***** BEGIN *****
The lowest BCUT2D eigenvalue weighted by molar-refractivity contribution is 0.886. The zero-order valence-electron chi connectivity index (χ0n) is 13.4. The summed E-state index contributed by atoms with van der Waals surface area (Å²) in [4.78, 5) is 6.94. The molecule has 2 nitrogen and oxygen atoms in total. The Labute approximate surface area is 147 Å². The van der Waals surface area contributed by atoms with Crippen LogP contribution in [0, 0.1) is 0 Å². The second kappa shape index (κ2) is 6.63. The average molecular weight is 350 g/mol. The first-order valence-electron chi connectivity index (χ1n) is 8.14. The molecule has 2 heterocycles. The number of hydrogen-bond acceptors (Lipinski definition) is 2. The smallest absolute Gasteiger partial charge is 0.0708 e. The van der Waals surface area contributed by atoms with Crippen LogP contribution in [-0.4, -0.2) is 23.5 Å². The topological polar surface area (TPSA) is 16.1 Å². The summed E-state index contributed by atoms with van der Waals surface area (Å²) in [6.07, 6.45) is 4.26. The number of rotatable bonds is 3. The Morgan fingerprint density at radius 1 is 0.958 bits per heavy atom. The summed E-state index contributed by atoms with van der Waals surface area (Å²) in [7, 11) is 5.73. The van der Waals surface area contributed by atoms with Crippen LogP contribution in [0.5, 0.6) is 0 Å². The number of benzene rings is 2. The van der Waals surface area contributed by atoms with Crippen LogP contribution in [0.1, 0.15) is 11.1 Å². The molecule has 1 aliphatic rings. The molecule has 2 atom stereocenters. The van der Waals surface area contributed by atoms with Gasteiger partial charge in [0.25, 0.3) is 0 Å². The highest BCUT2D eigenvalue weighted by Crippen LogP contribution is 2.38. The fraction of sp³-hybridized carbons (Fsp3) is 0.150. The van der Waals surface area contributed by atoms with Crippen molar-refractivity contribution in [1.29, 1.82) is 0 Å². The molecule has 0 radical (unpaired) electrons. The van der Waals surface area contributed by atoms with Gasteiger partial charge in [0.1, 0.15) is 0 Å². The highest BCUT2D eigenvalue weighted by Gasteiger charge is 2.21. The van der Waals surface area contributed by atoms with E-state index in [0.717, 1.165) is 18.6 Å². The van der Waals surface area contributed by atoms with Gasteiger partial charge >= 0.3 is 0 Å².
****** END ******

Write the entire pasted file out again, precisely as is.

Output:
The lowest BCUT2D eigenvalue weighted by molar-refractivity contribution is 0.886. The zero-order valence-electron chi connectivity index (χ0n) is 13.4. The summed E-state index contributed by atoms with van der Waals surface area (Å²) in [4.78, 5) is 6.94. The molecule has 2 nitrogen and oxygen atoms in total. The Labute approximate surface area is 147 Å². The van der Waals surface area contributed by atoms with Crippen LogP contribution in [0, 0.1) is 0 Å². The second kappa shape index (κ2) is 6.63. The average molecular weight is 350 g/mol. The first-order valence-electron chi connectivity index (χ1n) is 8.14. The molecule has 2 heterocycles. The number of hydrogen-bond acceptors (Lipinski definition) is 2. The smallest absolute Gasteiger partial charge is 0.0708 e. The van der Waals surface area contributed by atoms with Crippen LogP contribution in [-0.4, -0.2) is 23.5 Å². The topological polar surface area (TPSA) is 16.1 Å². The summed E-state index contributed by atoms with van der Waals surface area (Å²) in [6.07, 6.45) is 4.26. The number of rotatable bonds is 3. The Morgan fingerprint density at radius 1 is 0.958 bits per heavy atom. The summed E-state index contributed by atoms with van der Waals surface area (Å²) in [7, 11) is 5.73. The van der Waals surface area contributed by atoms with Crippen LogP contribution in [0.5, 0.6) is 0 Å². The number of benzene rings is 2. The van der Waals surface area contributed by atoms with Crippen LogP contribution in [0.1, 0.15) is 11.1 Å². The molecule has 1 aliphatic rings. The molecule has 2 atom stereocenters. The van der Waals surface area contributed by atoms with Gasteiger partial charge in [0.25, 0.3) is 0 Å². The highest BCUT2D eigenvalue weighted by Crippen LogP contribution is 2.38. The fraction of sp³-hybridized carbons (Fsp3) is 0.150. The van der Waals surface area contributed by atoms with Crippen molar-refractivity contribution in [1.29, 1.82) is 0 Å². The molecule has 0 radical (unpaired) electrons. The van der Waals surface area contributed by atoms with Gasteiger partial charge in [0.1, 0.15) is 0 Å². The highest BCUT2D eigenvalue weighted by Gasteiger charge is 2.21. The van der Waals surface area contributed by atoms with E-state index in [0.717, 1.165) is 18.6 Å². The van der Waals surface area contributed by atoms with Gasteiger partial charge >= 0.3 is 0 Å².